If the violence that humans do to each other is the original, foundational, and archetypal sin that plagues all creation, then we would expect that Jesus would address this problem; that he would provide us a way out of this mess that we do; that he would save us from this sin that we do—our sin. The typical way that we have been taught that he has dealt with our sin is through his death, and that is true. I’ll address that later. Right now I want to address how Jesus addresses this through his teachings. We typically see his death as salvific and his teaching as being, well, something else. Not salvific, but how someone who has already been saved should live. He teaches us how to live after we’ve been saved, and then he does what he needs to in order to save us. I would argue that his teachings are every bit as salvific as his death; they show us what to do in order to escape this addiction to power-up on each other in ways that violate others i.e. do violence to others in both subtle and overt ways. If this isn’t clear even though you’ve read Jesus’ teachings over and over may be (and I assert in fact is) due to a misdiagnosis of The Problem as simply being generic sin. But once we buy into the idea that the sin Jesus is dealing with is this particular sin identified above, you read Jesus’ words differently. I tried to show last week how this is so with some of the “You have heard that it was said...but I say unto you” statements in the Sermon on the Mount (Matthew 5-7), but you can see it in other places in the Sermon as well. The Sermon begins, for instance, with the Beatitudes:
"Blessed are the poor in spirit, for theirs is the kingdom of heaven.
"Blessed are those who mourn, for they will be comforted.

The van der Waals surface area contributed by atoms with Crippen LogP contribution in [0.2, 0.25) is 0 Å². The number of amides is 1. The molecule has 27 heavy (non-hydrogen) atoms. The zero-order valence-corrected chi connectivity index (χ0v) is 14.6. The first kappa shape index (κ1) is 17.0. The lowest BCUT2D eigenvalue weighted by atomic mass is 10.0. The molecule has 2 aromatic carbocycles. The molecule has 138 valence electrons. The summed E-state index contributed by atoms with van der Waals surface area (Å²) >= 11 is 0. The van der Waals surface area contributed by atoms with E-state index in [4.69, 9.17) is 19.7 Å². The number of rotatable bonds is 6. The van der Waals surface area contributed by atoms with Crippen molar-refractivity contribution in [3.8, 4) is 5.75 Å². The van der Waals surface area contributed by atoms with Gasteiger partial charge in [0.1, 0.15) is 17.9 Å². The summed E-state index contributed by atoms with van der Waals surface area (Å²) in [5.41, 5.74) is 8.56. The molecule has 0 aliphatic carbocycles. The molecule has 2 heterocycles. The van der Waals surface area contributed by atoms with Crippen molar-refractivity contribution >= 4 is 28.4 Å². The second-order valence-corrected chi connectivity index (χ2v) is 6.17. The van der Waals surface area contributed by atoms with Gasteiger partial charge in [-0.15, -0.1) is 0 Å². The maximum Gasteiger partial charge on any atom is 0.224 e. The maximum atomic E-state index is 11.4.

"Blessed are the meek, for they will inherit the earth.
"Blessed are those who hunger and thirst for righteousness, for they will be filled.
"Blessed are the merciful, for they will receive mercy.
"Blessed are the pure in heart, for they will see God.
"Blessed are the peacemakers, for they will be called children of God.
"Blessed are those who are persecuted for righteousness' sake, for theirs is the kingdom of heaven.
"Blessed are you when people revile you and persecute you and utter all kinds of evil against you falsely on my account.
“Rejoice and be glad, for your reward is great in heaven, for in the same way they persecuted the prophets who were before you.
They read differently this way, don’t they? And I would argue that you have to do less interpretive gymnastics in order to make sense of them than when there is no real identification of the problem they are addressing. (I could use the rest of this space to delineate how they address The Problem, but a) I think you are perfectly capable of doing it yourself and b) I think there is great value in you doing it yourself rather than have me do it for you.)
Try this one: "You have heard that it was said, 'You shall love your neighbor and hate your enemy.' But I say to you, Love your enemies and pray for those who persecute you.” (Matt. 5:43-44) If Jesus’s death is salvific but his teachings are not, then this is just seen as a very difficult, maybe even unrealistic, statement that we should do but even if we don’t we’ll be OK because Jesus’s death saves us from the sin of not loving our enemies but in fact seeking to kill them. If The Problem is that all of us feel justified in killing our enemies—well, OK, maybe not our enemies, but at least the enemies of our country—then we see that Jesus’s command in fact is intended to break our addiction to violence.
How about this one: "You have heard that it was said, 'An eye for an eye and a tooth for a tooth.' But I say to you, Do not resist an evildoer. But if anyone strikes you on the right cheek, turn the other also.” (Matt. 5:38-39) This directly addresses the issue of escalating violence due to the need for “justice”. Formerly it only sounded like a recipe for getting beat up—which in fact it is—with no particular end in mind—which in fact it is not. The end game is to stop the cycle of violence not by resorting to it but by absorbing it self-sacrificially.
Which is exactly what Jesus did on the cross.